posted by j_curiouser at 1:32 PM on August 19 [3 favorites]


Y'all, just say he's a fuckboy.
I would have preferred more of an emphasis on the fuckboyness of it all, especially at castle bertilak. obligatory toast reference. I've read a lot of meta about this movie and how it really ignores the queer sub/text of the original tale, so I'll come back to link those later.

favorite shot: tied at the base of the tree, camera does horizontal 'circular' pan to the right. traversing seasons until we arrive back at Gawain, dead and rotted. clockwise, into the future. then the reverse, counterclockwise back to the present. seems to represent Gawain's look to his future, his death. it motivates him to take action. it foreshadows the climactic scene.

Perhaps I was overthinking it while I was watching, but I perceived this scene and its successor more as Gawain going on to experience those things, to his ultimate ends, and then being returned magically to that point to continue his quest. Sort of a side effect between Morgan le Fay's magic and the inherent mysticality of Arthurian quests. After all, it's not a quest unless he completes it.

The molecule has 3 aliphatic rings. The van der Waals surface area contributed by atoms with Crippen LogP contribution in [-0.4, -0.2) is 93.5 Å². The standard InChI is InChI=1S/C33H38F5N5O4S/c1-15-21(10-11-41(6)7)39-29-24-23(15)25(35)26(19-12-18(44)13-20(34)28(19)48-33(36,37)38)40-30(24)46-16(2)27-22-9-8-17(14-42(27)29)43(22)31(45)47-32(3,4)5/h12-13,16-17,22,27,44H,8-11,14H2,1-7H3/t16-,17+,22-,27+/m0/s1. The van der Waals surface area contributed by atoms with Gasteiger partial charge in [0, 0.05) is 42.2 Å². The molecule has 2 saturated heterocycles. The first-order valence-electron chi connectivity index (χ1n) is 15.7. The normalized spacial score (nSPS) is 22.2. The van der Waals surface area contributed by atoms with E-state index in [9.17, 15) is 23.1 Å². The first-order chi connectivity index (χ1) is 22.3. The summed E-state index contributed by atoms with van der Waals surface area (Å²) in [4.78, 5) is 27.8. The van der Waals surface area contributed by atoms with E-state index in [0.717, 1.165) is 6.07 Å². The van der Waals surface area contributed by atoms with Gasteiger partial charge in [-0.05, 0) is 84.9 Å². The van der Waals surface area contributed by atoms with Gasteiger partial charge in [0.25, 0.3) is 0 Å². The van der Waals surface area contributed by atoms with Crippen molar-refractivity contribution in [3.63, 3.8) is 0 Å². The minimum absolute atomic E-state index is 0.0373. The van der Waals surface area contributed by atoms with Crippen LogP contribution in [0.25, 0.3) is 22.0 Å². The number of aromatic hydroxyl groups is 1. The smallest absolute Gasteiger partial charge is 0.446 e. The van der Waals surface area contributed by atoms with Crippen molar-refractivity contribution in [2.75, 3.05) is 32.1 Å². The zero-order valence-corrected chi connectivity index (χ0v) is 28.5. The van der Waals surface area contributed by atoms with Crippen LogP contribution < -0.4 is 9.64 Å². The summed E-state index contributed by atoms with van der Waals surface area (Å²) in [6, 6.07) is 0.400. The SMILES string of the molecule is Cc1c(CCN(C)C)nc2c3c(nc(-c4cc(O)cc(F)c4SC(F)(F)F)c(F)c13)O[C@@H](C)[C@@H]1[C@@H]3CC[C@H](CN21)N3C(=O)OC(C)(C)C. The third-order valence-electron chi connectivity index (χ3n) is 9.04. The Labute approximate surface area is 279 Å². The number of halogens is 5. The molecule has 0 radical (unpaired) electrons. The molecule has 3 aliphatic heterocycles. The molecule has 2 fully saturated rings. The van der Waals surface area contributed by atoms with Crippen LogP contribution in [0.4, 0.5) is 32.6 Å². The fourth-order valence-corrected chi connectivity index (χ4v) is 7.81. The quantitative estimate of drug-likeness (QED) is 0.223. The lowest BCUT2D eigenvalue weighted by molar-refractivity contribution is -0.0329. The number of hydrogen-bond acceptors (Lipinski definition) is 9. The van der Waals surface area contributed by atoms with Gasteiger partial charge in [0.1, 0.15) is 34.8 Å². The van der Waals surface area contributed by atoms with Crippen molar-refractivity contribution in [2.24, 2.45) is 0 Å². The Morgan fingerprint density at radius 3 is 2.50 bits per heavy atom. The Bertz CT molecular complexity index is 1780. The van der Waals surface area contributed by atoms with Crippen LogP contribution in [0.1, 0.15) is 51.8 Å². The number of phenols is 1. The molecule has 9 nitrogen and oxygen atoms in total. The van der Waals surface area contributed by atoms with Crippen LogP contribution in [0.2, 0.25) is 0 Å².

posted by snerson at 6:59 AM on August 20 [3 favorites]




My friend didn't find the ending ambiguous at all. She was disappointed to hear that in the poem, Gawain definitely survives; she found that a cop-out, less true to life. In life, honor is rarely rewarded, you can be honest and suffer, or lie and feel guilty. I can see her point - virtue has to be its own reward, and if the Green Knight is Nature, well, Nature is merciless. Play stupid games, win stupid prices, why should Gawein survive his stunt? He's not the only boy out for glory - we already met the other ones as corpses on the battlefield.

If the Green Knight is not primarily a symbol of Nature (and how could he be? He is also Bertilac, the hunter, as opposed as he's aligned to it), however, he is - and I think the poem supports that reading - mostly just a regular guy enchanted by Morgan (not Gawain's mom in the poem) to mess with the knights and freak out Guinevere. And then, well, there's just no reason for him to kill Gawain. It is, after all, just a game; there's nothing to gain from Gawain's death; the point is to humble the knights, and stop them from buying into their own hype too much; Gawain needs to see that he's not quite as brave as he wants to appear. If I set out to humble someone, I'd like to get to enjoy their new-found humility in action; killing them right after seems a waste of my efforts. Nature doesn't care about honesty, people occasionally might.